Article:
Re: Cholera Outbreaks

                  Additionally, s. America has recorded instances of H9 infection but in the Russian Officials news report today when talking about the spread of avian flu infection he also included a spread from S. America to N. America. The implication and context of the article was that this was an H5N1 spread - so you could be right.

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                  • #10
                    Re: Cholera Outbreaks

                    Looks to me like they are in line.


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                    • #11
                      Cholera -Sudan - 127 dead

                      Sudan

                      SUDAN: Cholera toll rises to 127
                      06 Mar 2006 14:26:24 GMT
                      Source: IRIN
                      Background
                      FACTBOX: Cholera epidemic hits Guinea-Bissau

                      FACTBOX: Cholera epidemic hits Guinea-Bissau

                      FACTBOX: Central African Republic

                      CRISIS PROFILE: Can peace take root in war-weary Burundi?

                      CRISIS PROFILE-What's going on in Sudan's Darfur?

                      MORE

                      NAIROBI, 6 March (IRIN) - The death toll from the cholera outbreak in southern Sudan has reached 127, the United Nations World Health Organization (WHO) reported on Monday.

                      A joint task force, consisting of Sudanese health officials and other organisations, had reported a total of 5,634 cases between 28 January and 3 March, according to an agency statement.

                      The outbreak of cholera was first reported in the town of Yei, southwest of Juba town, in late January. The recent cases were concentrated around the two towns.

                      WHO said various measures were being undertaken to try and control the outbreak, including strengthening the surveillance and reporting system, standardising case management and promoting health education and hygiene with the chlorination of public water supplies.

                      In neighbouring Uganda, the UN Office for the Coordination of Humanitarian Affairs (OCHA) said that 34 suspected cases of cholera had been reported in Koboko district, which borders Sudan.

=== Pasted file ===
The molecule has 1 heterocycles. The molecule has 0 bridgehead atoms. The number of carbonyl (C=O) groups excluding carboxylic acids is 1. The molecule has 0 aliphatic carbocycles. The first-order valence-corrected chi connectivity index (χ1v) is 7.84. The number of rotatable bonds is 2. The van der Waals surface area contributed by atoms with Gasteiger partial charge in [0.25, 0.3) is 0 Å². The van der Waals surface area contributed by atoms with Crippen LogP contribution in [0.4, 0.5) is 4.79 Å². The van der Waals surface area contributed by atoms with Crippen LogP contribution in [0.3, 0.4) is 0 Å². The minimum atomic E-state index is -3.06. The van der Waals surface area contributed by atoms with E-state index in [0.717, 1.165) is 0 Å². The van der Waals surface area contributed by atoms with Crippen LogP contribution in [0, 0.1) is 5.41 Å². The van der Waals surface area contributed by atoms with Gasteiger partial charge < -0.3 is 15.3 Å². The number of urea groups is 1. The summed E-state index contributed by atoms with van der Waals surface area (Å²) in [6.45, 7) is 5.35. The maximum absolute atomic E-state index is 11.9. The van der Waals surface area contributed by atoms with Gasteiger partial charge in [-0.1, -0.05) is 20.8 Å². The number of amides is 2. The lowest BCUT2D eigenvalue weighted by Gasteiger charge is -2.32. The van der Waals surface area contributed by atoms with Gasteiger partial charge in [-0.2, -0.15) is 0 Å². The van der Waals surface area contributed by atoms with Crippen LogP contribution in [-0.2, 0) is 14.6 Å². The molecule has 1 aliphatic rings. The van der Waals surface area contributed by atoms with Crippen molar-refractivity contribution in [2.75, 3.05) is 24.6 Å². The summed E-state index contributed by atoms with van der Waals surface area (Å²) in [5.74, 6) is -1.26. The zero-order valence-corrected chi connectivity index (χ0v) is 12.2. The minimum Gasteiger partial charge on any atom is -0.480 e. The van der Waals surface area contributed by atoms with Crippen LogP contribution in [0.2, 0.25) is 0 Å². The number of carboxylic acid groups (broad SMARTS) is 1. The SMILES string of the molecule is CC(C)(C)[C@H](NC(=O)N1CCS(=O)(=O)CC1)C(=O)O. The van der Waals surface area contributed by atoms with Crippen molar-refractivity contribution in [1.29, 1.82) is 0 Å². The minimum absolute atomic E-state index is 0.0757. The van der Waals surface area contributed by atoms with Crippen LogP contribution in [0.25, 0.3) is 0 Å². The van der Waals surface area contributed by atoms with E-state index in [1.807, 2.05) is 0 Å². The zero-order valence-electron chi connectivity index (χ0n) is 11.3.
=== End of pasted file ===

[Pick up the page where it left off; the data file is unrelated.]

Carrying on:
Twenty of the cases were Sudanese persons who crossed the border to seek medical assistance, OCHA said in a report issued on Saturday. Another four suspected cases had been reported in nearby Adjumani district but were discharged from health facilities.

                      OCHA said it was concerned about the potential spread of the outbreak along the main road through Gulu district, where many camps for people who have been displaced by war in the region are located.

                      http://www.alertnet.org/thenews/news...d16847c354.htm
                      Last edited by Theresa42; June 10th, 2006, 11:49 AM.

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                      • #12
                        Re: Cholera Outbreaks

                        Zambia

                        ZAMBIA: Lusaka battles to control cholera
                        13 Mar 2006 19:21:33 GMT
                        Source: IRIN
                        Background
                        FACTBOX: Cholera epidemic hits Guinea-Bissau

                        FACTBOX: Cholera epidemic hits Guinea-Bissau

                        MORE

                        LUSAKA, 13 March (IRIN) - Zambia is struggling to combat an outbreak of cholera, a disease associated with poor sanitation, a lack of hygiene and access to potable water, which has claimed 137 lives, mostly in the capital, Lusaka.

                        The absence of a solid waste disposal system and potable water in informal settlements, and the unhygienic street vending of fruit, vegetables and other foodstuffs across the country have been identified as the main reasons for the spread of this highly contagious disease.

                        More than 5,526 cases of cholera have been treated in 26 districts of Zambia since the outbreak began in August 2005. The capital has recorded 116 deaths.

                        Many of Lusaka's 37 informal settlements, each with a population of around 50,000, depend on shallow wells for water and use pit latrines, which are not serviced by the municipality. The raw sewage from the pit latrines, often located near the shallow wells, contaminates the drinking water.

                        Street vending as a means of livelihood is common in the informal settlements and city centre, but garbage is often not disposed of in the designated areas, which has also aggravated the problem.

                        Zambians blame the local government for failing to provide services in the informal settlements in Lusaka, even though some of them have been recognised as legitimate suburbs.

                        "I am aware about the prevalence of cholera because it has killed a number of my relatives, but we have no option, apart from drawing water from the shallow wells," said Grace Chipampe, a resident of Kalikiliki, a "legalised" settlement 10 km east of Lusaka. "We are forced to live in piles of garbage because nobody bothers to clear it, and even when flies sit on our food we merely continue eating our meals."